The death of a hunger-striking Palestinian prisoner in a maximum security facility in the Negev desert touched off angry Arab demonstrations today and demands that the prison be closed on humanitarian grounds.

The prisoner, who had been force-fed along with most of the 75 inmates at the Nafha Prison, died of pneumonia after being transferred to a hospital ward at Ramle Prison near Tel Aviv, authorities said.

The Interior Ministry appointed a committee to investigate the death of the inmate, Mohammed Shahada Jaafri, who had been serving a life sentence on a conviction of infiltrating from Jordan in 1968 and murdering a man.

Two other Arab prisoners among 26 transferred to Ramle were also hospitalized with pneumonia, but prison officials refused to say whether their illnesses were connected to the forced feeding through tubes inserted in the mouth and nose.

A lawyer representing five of the inmates, Lea Tsemel, charged that her clients had been beaten by guards and forced to drink salt water.

Jaafri's death sparked demonstrations by Israeli human rights activists and inmate's families at the British Consulate and the International Red Cross in East Jerusalem today.Protesters carried signs saying: "Close the Nafha liquidation camp."

Yesterday, about 40 demonstrators staged a sit-in at the U.S. Consulate in East Jerusalem, prompting complaints by Israeli Foreign Ministry officials that the U.S. consular officials had aided an anti-Israel demonstration.

A spokeman for the consulate said that the protesters arrived unexpectedly and that they were allowed inside the courtyard because of the danger of heavy traffic in a narrow street outside.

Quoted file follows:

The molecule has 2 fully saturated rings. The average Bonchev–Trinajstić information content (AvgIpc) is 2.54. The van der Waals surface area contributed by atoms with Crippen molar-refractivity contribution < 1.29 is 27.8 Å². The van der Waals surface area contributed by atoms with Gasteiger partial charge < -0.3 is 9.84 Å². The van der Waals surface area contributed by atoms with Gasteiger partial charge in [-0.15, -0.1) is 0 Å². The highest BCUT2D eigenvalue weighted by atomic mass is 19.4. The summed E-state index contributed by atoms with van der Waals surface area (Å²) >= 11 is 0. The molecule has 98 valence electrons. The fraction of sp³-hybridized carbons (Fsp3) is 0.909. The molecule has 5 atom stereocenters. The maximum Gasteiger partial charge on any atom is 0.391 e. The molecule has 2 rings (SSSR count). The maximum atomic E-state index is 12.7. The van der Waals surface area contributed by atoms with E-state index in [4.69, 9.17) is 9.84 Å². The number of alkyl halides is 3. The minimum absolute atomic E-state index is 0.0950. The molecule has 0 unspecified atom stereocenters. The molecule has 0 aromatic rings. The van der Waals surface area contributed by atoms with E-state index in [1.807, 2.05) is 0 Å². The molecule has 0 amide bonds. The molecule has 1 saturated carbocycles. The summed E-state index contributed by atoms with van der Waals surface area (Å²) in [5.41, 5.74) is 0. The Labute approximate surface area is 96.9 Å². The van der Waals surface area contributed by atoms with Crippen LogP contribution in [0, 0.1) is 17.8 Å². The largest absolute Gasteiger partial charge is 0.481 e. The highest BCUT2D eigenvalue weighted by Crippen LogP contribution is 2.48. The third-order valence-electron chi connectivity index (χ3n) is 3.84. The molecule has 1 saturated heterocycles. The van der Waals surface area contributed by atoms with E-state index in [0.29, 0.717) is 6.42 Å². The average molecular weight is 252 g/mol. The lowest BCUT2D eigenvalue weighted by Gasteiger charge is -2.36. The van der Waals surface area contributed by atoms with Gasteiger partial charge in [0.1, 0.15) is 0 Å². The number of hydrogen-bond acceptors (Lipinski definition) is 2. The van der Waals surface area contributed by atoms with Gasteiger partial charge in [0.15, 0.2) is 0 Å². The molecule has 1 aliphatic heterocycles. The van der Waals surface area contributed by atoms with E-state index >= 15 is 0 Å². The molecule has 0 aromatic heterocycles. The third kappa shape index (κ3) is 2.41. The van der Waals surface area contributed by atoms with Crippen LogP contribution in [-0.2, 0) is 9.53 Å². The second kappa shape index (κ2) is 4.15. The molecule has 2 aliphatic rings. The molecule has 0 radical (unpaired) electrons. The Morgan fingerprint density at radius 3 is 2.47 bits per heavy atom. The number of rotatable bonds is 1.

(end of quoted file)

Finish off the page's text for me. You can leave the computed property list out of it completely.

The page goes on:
Nafha Prison is located near Mitzpe Ramon in the middle of Negev, and the families of several inmates charged today that conditions in the over-crowded cells are "barbaric." Temperatures in the desert are over 100 degrees, and the prison, opened last May to house troublemakers from other facilities, has little ventilation, the families charged.

Anwar Hussebeh, former Jordanian defense minister and an East Jerusalem lawyer, said at a news conference today that a person on a hunger strike for 10 days was not likely to die of pneumonia. He said Jaafri may have died as a result of fluids entering his lungs while undergoing forced feeding.

Another lawyer, Felicia Langer, said she visited Nafha on Friday and found eight to 10 inmates crowded into each 30-square-foot cell and locked up 23 hours a day.

David Zilberman, spokesman for the prison services, confirmed that the inmates are not given beds and that they eat their meals in the cells. But he said the prison is well-ventilated and not as overcrowded as other prisons in Israel housing Jewish inmates.

Earlier this month, prison services commissioner Haim Levy declared that the conditions in Israeli prisons are "catastrophic" and are deteriorating quickly. Half of the 6,000 inmates in Israeli prisons are serving time for security-related offenses.

Of the Nafha Prison, Zilberman said, "Maybe it's not so nice, but the situation is better than in other prisons."

So far, prison authorities have refused to allow reporters to visit Nafha, citing security reasons.